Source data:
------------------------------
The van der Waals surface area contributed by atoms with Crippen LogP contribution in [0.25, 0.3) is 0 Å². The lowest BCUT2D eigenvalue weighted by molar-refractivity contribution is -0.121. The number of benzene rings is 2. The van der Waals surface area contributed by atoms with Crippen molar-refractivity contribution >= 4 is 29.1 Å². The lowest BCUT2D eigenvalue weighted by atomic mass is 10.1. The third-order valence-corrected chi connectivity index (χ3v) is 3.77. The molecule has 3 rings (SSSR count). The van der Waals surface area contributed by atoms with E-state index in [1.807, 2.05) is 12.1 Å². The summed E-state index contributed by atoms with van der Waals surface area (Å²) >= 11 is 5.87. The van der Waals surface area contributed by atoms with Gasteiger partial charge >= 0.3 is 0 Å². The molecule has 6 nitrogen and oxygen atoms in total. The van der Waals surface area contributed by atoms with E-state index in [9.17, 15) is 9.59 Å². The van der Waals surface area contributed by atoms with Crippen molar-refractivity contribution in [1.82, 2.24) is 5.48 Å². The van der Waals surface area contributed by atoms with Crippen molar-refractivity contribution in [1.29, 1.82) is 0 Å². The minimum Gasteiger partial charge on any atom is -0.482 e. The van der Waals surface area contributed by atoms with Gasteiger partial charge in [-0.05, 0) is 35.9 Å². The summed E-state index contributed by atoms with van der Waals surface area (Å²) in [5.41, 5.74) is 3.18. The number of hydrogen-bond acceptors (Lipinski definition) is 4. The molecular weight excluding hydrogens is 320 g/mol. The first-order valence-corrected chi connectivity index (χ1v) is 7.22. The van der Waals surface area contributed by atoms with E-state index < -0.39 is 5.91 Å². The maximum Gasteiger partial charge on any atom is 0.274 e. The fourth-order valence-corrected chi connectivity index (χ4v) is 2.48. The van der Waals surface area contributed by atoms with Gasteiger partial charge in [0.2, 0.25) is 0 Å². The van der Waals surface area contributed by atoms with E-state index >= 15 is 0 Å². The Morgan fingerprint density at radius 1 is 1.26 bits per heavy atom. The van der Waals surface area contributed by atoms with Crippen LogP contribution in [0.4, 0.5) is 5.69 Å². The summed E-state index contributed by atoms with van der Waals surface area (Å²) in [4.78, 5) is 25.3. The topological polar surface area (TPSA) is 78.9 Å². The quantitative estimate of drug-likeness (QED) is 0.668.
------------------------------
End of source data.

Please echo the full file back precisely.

The van der Waals surface area contributed by atoms with Crippen LogP contribution in [0.25, 0.3) is 0 Å². The lowest BCUT2D eigenvalue weighted by molar-refractivity contribution is -0.121. The number of benzene rings is 2. The van der Waals surface area contributed by atoms with Crippen molar-refractivity contribution >= 4 is 29.1 Å². The lowest BCUT2D eigenvalue weighted by atomic mass is 10.1. The third-order valence-corrected chi connectivity index (χ3v) is 3.77. The molecule has 3 rings (SSSR count). The van der Waals surface area contributed by atoms with E-state index in [1.807, 2.05) is 12.1 Å². The summed E-state index contributed by atoms with van der Waals surface area (Å²) >= 11 is 5.87. The van der Waals surface area contributed by atoms with Gasteiger partial charge >= 0.3 is 0 Å². The molecule has 6 nitrogen and oxygen atoms in total. The van der Waals surface area contributed by atoms with E-state index in [9.17, 15) is 9.59 Å². The van der Waals surface area contributed by atoms with Crippen molar-refractivity contribution in [1.82, 2.24) is 5.48 Å². The van der Waals surface area contributed by atoms with Crippen molar-refractivity contribution in [1.29, 1.82) is 0 Å². The minimum Gasteiger partial charge on any atom is -0.482 e. The van der Waals surface area contributed by atoms with Gasteiger partial charge in [-0.05, 0) is 35.9 Å². The summed E-state index contributed by atoms with van der Waals surface area (Å²) in [5.41, 5.74) is 3.18. The number of hydrogen-bond acceptors (Lipinski definition) is 4. The molecular weight excluding hydrogens is 320 g/mol. The first-order valence-corrected chi connectivity index (χ1v) is 7.22. The van der Waals surface area contributed by atoms with E-state index < -0.39 is 5.91 Å². The maximum Gasteiger partial charge on any atom is 0.274 e. The fourth-order valence-corrected chi connectivity index (χ4v) is 2.48. The van der Waals surface area contributed by atoms with Gasteiger partial charge in [0.2, 0.25) is 0 Å². The van der Waals surface area contributed by atoms with E-state index >= 15 is 0 Å². The Morgan fingerprint density at radius 1 is 1.26 bits per heavy atom. The van der Waals surface area contributed by atoms with Crippen LogP contribution in [0.4, 0.5) is 5.69 Å². The summed E-state index contributed by atoms with van der Waals surface area (Å²) in [4.78, 5) is 25.3. The topological polar surface area (TPSA) is 78.9 Å². The quantitative estimate of drug-likeness (QED) is 0.668.